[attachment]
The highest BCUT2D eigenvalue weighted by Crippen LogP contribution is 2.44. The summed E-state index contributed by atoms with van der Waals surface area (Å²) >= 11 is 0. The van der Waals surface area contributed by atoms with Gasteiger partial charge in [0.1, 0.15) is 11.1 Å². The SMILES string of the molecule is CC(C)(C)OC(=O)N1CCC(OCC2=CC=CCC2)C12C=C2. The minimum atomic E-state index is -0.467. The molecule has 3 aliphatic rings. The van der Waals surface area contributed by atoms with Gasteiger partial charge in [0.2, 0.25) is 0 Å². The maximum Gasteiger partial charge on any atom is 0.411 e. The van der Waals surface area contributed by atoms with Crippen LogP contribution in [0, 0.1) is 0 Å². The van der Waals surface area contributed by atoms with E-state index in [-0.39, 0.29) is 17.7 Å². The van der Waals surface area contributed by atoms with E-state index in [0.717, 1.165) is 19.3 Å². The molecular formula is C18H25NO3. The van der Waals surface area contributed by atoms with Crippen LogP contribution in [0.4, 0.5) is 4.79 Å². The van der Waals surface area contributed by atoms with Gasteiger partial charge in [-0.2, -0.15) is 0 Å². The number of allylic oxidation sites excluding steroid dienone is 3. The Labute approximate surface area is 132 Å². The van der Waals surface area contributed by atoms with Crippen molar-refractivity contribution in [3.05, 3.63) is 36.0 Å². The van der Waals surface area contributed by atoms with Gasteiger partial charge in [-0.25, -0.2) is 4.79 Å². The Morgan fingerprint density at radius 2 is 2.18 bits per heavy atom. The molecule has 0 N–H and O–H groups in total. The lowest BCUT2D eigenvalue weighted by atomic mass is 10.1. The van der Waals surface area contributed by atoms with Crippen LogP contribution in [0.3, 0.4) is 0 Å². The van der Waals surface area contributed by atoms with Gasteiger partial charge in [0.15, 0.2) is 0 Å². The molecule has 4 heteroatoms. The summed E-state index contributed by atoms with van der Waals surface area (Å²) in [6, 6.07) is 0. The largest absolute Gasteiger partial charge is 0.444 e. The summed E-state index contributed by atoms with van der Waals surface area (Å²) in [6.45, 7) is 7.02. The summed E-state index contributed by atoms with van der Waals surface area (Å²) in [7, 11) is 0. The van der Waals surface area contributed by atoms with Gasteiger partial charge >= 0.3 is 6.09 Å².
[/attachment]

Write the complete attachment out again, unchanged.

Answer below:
The highest BCUT2D eigenvalue weighted by Crippen LogP contribution is 2.44. The summed E-state index contributed by atoms with van der Waals surface area (Å²) >= 11 is 0. The van der Waals surface area contributed by atoms with Gasteiger partial charge in [0.1, 0.15) is 11.1 Å². The SMILES string of the molecule is CC(C)(C)OC(=O)N1CCC(OCC2=CC=CCC2)C12C=C2. The minimum atomic E-state index is -0.467. The molecule has 3 aliphatic rings. The van der Waals surface area contributed by atoms with Gasteiger partial charge in [0.2, 0.25) is 0 Å². The maximum Gasteiger partial charge on any atom is 0.411 e. The van der Waals surface area contributed by atoms with Crippen LogP contribution in [0, 0.1) is 0 Å². The van der Waals surface area contributed by atoms with E-state index in [-0.39, 0.29) is 17.7 Å². The van der Waals surface area contributed by atoms with E-state index in [0.717, 1.165) is 19.3 Å². The molecular formula is C18H25NO3. The van der Waals surface area contributed by atoms with Crippen LogP contribution in [0.4, 0.5) is 4.79 Å². The van der Waals surface area contributed by atoms with Gasteiger partial charge in [-0.2, -0.15) is 0 Å². The number of allylic oxidation sites excluding steroid dienone is 3. The Labute approximate surface area is 132 Å². The van der Waals surface area contributed by atoms with Crippen molar-refractivity contribution in [3.05, 3.63) is 36.0 Å². The van der Waals surface area contributed by atoms with Gasteiger partial charge in [-0.25, -0.2) is 4.79 Å². The Morgan fingerprint density at radius 2 is 2.18 bits per heavy atom. The molecule has 0 N–H and O–H groups in total. The lowest BCUT2D eigenvalue weighted by atomic mass is 10.1. The van der Waals surface area contributed by atoms with Crippen LogP contribution in [0.3, 0.4) is 0 Å². The van der Waals surface area contributed by atoms with Gasteiger partial charge in [0.15, 0.2) is 0 Å². The molecule has 4 heteroatoms. The summed E-state index contributed by atoms with van der Waals surface area (Å²) in [6, 6.07) is 0. The largest absolute Gasteiger partial charge is 0.444 e. The summed E-state index contributed by atoms with van der Waals surface area (Å²) in [6.45, 7) is 7.02. The summed E-state index contributed by atoms with van der Waals surface area (Å²) in [7, 11) is 0. The van der Waals surface area contributed by atoms with Gasteiger partial charge >= 0.3 is 6.09 Å².